As Pope Ends Trip, Complaints Echo
May 18, 2009
Israeli Prime Minister Benjamin Netanyahu urged Pope Benedict XVI to use his moral authority to condemn anti-Semitic statements coming out of Iran, as the pontiff neared the end of a Middle East trip lately dogged by complaints he had not shown strong enough solidarity with Israelis.
“I asked him, as a moral figure, to make his voice heard loud and continuously” against Iran’s declarations “of their intention to destroy Israel,” Mr. Netanyahu said after a 30-minute, one-on-one meeting in Nazareth, believed to be where Jesus grew up.
Mr. Netanyahu had just returned from an unannounced visit to Jordan, where King Abdullah II asked him to endorse Palestinian statehood.
The meeting with Mr. Netanyahu wrapped up the last full day of the pontiff’s eight-day trip. Pope Benedict came seeking to smooth tensions in the region that is home to one of the world’s most emotional conflicts, but at times they seemed to rise.
“He was walking a tightrope from day one, and no matter what he did, people were going to criticize him,” said Rabbi Arthur Schneier, leader of the Park East Synagogue in Manhattan and a Holocaust survivor who accompanied the pope.
The Vatican’s spokesman in Israel, Wadi Abunassar, called the pope “a very brave man” for making the visit. “We are living in a very complicated era, but I do believe the visit was a success,” he said. “The Christians living here were very happy.”
As for the Jews and Muslims, the pontiff’s record was more mixed. At the Yad Vashem Holocaust memorial on the first day of his visit in Jerusalem, Pope Benedict, a German who was a member of Adolf Hitler’s youth corps as a teenager, spoke of “horrific tragedy,” but the address galled many Israelis who noted that the pontiff made no mention of his own personal experiences in Nazi Germany.
“It was a very cold, very calculated, very diplomatic speech which did not display any emotions,” said Tom Segev, author of “The Seventh Million,” a book about the Holocaust’s impact on Israel’s collective psychology.
Pope Benedict’s approach contrasts with his predecessor John Paul II, who stood before Yad Vashem in 2000 and recalled being a young scholar witnessing the Nazi purge of Krakow’s Jewish community as a young scholar.
The current pontiff’s struggles in Israel, supporters and skeptics say, stem partly from his impersonal speaking style. “He is not the pope of the personal anecdote,” says Rev. Joseph Fessio, a former student of the pope at the University of Regensburg.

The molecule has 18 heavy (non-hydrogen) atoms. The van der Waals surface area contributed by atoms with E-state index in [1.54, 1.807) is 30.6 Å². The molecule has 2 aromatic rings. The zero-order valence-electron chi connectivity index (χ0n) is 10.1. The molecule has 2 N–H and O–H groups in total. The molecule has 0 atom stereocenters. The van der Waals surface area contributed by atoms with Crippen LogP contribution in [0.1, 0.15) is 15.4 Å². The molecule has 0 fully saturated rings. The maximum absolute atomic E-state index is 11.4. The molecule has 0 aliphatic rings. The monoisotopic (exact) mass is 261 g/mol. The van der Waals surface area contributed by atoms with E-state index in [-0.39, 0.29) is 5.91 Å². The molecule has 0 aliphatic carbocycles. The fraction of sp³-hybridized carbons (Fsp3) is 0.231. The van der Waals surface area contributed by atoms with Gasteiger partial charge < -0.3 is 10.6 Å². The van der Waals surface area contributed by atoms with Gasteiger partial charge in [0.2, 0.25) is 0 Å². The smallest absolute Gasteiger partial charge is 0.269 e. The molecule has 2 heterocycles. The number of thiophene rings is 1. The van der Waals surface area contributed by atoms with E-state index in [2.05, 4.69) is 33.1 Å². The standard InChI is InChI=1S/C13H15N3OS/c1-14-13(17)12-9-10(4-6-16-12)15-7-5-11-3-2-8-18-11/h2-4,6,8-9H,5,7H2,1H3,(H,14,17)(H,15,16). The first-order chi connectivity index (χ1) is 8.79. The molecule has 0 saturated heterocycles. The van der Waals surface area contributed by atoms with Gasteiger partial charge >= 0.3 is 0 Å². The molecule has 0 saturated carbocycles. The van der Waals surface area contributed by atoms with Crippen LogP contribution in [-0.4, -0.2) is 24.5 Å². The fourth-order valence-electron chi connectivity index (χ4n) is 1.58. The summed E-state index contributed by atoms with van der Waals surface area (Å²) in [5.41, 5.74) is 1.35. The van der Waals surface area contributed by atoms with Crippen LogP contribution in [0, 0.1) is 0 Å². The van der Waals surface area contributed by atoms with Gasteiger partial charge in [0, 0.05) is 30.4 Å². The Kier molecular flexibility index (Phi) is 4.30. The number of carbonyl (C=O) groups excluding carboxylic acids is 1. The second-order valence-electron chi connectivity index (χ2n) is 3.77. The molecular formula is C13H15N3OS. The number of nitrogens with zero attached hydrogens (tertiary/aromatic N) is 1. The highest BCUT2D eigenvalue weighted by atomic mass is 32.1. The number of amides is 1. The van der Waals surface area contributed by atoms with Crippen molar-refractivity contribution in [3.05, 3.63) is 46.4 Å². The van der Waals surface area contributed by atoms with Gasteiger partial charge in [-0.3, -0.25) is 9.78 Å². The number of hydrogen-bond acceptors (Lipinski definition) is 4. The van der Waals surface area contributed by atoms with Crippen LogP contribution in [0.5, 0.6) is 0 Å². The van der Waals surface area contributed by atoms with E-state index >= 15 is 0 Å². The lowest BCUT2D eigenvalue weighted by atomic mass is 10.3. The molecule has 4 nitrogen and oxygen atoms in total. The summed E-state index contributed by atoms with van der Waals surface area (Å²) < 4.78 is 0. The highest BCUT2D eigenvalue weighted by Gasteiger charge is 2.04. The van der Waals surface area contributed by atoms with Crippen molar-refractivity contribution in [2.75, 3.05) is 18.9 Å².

Hanna Yablonka, a professor of Jewish history at Ben Gurion University, said she was sorry that neither side made a more profound effort to bridge divides. “It’s a deep dialogue that needs to take place and neither the pope nor the Israeli authorities took it up, and that’s what is shameful and disappointing,” she said.
Pope Benedict has spent much of his career seeking to improve ties between Judaism and Christianity. On Mount Nebo on the third day of his Mideast visit, the pope spoke of the “inseparable bond” between Catholics and Jews.
But as pope he also has previously heightened religious tensions he was trying to calm. In 2006, he cited a medieval text describing the teachings of Muslim prophet Muhammad as “cruel and inhuman,” during a broader address on faith and reason.
The pope also made forceful comments on Wednesday in Bethlehem in which he condemned Israel’s separation barrier dividing Palestinians and Israel.
Following that, Israel’s Interior Minister Eli Yishai announced Thursday that he was rejecting two official Vatican requests that Israel grant multiple-entry visas to 500 Arab priests and that Israel grant residency rights to a couple living in Arab East Jerusalem.
Mr. Yishai’s spokesman, Roei Lachmanovich, said the decisions were made on security grounds.
However, Mr. Yishai, leader of the orthodox Shas Party, “was very disappointed in what the pope said at Yad Vashem” and “would have liked to hear the same kind of sympathy for the Jews that the pope showed the Palestinians,” the spokesman said.
Mr. Abunassar, the Vatican spokesman, said the visas “are vital to the church work in the Holy Land” and said the decision was being appealed to the prime minister’s office.
“The trip went as planned,” said Israeli foreign ministry spokesman Yigal Palmor. “The controversies were totally predictable: a German pope with a past like he has, going to Yad Vashem. What do you expect?”
Printed in The Wall Street Journal, page A7